The Washington Post has falsely claimed that U.S. security aid was used in illegal wiretapping by Colombia’s intelligence agency DAS, said the U.S. Embassy in Bogota Monday.
“[The United States government] has not participated in any way in such violations or had information about it,” a U.S. Embassy statement said.
According to the embassy, when it learned of the illegal surveillance of journalists, Supreme Court judges, opposition politicians, and members of NGOs, it immediately requested that the Colombian Prosecutor General’s Office investigate.
“The U.S. has repeatedly stated that the alleged illegal wiretapping by the Department of Administrative Security (DAS) are unacceptable,” the embassy statement said.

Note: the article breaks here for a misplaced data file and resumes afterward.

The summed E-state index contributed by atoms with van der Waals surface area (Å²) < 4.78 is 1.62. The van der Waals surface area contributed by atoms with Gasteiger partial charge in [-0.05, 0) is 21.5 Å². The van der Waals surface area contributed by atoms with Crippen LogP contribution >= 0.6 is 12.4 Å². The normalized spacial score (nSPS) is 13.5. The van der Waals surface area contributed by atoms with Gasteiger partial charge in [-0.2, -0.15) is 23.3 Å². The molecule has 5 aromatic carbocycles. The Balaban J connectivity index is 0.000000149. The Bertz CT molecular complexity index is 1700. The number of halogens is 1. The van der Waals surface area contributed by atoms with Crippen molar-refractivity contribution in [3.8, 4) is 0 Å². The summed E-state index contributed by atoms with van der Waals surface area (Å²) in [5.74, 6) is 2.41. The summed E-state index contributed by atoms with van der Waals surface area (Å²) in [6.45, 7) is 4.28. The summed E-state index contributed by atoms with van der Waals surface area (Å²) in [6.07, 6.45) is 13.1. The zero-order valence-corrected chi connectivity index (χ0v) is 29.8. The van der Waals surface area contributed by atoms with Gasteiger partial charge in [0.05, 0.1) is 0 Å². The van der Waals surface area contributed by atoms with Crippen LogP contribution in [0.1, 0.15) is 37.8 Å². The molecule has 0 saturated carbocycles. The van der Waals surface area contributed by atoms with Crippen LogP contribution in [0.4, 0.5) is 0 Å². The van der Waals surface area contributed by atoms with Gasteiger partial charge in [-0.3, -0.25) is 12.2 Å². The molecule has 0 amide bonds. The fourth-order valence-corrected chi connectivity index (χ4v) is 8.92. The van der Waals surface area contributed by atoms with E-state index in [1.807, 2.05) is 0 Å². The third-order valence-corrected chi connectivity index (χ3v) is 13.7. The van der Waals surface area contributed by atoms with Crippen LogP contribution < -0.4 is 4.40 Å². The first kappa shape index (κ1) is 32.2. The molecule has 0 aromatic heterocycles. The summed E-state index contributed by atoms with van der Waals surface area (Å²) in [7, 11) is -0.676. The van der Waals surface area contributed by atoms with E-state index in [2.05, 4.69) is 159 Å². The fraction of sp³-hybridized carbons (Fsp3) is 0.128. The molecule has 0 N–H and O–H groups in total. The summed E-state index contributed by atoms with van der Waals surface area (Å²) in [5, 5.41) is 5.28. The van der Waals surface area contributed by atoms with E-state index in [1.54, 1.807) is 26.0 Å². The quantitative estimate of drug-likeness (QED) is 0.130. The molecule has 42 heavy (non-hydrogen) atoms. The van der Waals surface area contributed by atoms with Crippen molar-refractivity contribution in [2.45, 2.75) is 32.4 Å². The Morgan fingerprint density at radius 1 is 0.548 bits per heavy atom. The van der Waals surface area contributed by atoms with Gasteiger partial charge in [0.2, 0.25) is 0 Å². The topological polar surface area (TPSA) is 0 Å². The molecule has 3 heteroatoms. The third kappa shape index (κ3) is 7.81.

“The U.S. government has no knowledge that any equipment provided by the U.S. has been misused in Colombia,” newspaper El Colombiano quoted a U.S. State Department spokesman as saying.
Colombian Vice President Angelino Garzon requested Monday that the United States verify whether or not the claims of The Washington Post were true.
The Washington Post reported Sunday that United States money, equipment and training were supplied to the Colombian intelligence agency DAS to carry out the illegal wiretapping and smear campaigns against opponents of the administration of former Colombian President Alvaro Uribe.
The American newspaper claimed that its allegations were supported by “law enforcement documents obtained by The Washington Post and interviews with prosecutors and former Colombian intelligence officials.”
Uribe, who is currently under investigation for his involvement in the wiretapping scandal, denied that U.S. funds were used for any illegal activity. According to Uribe, The Washington Post “manipulates facts and distort reality.”